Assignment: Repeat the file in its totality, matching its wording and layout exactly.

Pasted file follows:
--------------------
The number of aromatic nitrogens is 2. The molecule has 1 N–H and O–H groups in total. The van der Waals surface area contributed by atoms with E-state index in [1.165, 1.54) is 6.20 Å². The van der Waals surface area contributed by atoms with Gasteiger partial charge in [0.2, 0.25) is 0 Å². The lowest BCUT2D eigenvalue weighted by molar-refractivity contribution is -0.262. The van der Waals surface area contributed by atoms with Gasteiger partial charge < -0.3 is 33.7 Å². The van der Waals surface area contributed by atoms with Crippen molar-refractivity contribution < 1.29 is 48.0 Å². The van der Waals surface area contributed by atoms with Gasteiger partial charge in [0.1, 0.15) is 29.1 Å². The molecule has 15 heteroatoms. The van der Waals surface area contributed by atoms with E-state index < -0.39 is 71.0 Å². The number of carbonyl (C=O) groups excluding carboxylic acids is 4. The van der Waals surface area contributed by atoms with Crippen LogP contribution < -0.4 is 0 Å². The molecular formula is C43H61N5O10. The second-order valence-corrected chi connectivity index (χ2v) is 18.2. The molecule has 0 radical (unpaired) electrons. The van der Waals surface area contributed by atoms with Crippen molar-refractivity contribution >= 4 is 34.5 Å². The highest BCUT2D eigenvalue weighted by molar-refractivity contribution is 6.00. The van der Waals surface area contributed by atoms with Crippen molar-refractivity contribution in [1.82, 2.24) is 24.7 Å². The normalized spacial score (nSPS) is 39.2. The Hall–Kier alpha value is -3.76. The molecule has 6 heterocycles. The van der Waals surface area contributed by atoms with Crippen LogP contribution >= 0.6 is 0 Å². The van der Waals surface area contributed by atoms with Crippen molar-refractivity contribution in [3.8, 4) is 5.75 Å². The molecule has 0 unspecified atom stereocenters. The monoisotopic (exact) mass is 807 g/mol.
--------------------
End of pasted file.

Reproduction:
The number of aromatic nitrogens is 2. The molecule has 1 N–H and O–H groups in total. The van der Waals surface area contributed by atoms with E-state index in [1.165, 1.54) is 6.20 Å². The van der Waals surface area contributed by atoms with Gasteiger partial charge in [0.2, 0.25) is 0 Å². The lowest BCUT2D eigenvalue weighted by molar-refractivity contribution is -0.262. The van der Waals surface area contributed by atoms with Gasteiger partial charge < -0.3 is 33.7 Å². The van der Waals surface area contributed by atoms with Crippen molar-refractivity contribution < 1.29 is 48.0 Å². The van der Waals surface area contributed by atoms with Gasteiger partial charge in [0.1, 0.15) is 29.1 Å². The molecule has 15 heteroatoms. The van der Waals surface area contributed by atoms with E-state index < -0.39 is 71.0 Å². The number of carbonyl (C=O) groups excluding carboxylic acids is 4. The van der Waals surface area contributed by atoms with Crippen LogP contribution < -0.4 is 0 Å². The molecular formula is C43H61N5O10. The second-order valence-corrected chi connectivity index (χ2v) is 18.2. The molecule has 0 radical (unpaired) electrons. The van der Waals surface area contributed by atoms with Crippen molar-refractivity contribution >= 4 is 34.5 Å². The highest BCUT2D eigenvalue weighted by molar-refractivity contribution is 6.00. The van der Waals surface area contributed by atoms with Crippen molar-refractivity contribution in [1.82, 2.24) is 24.7 Å². The normalized spacial score (nSPS) is 39.2. The Hall–Kier alpha value is -3.76. The molecule has 6 heterocycles. The van der Waals surface area contributed by atoms with Crippen LogP contribution >= 0.6 is 0 Å². The van der Waals surface area contributed by atoms with Crippen molar-refractivity contribution in [3.8, 4) is 5.75 Å². The molecule has 0 unspecified atom stereocenters. The monoisotopic (exact) mass is 807 g/mol.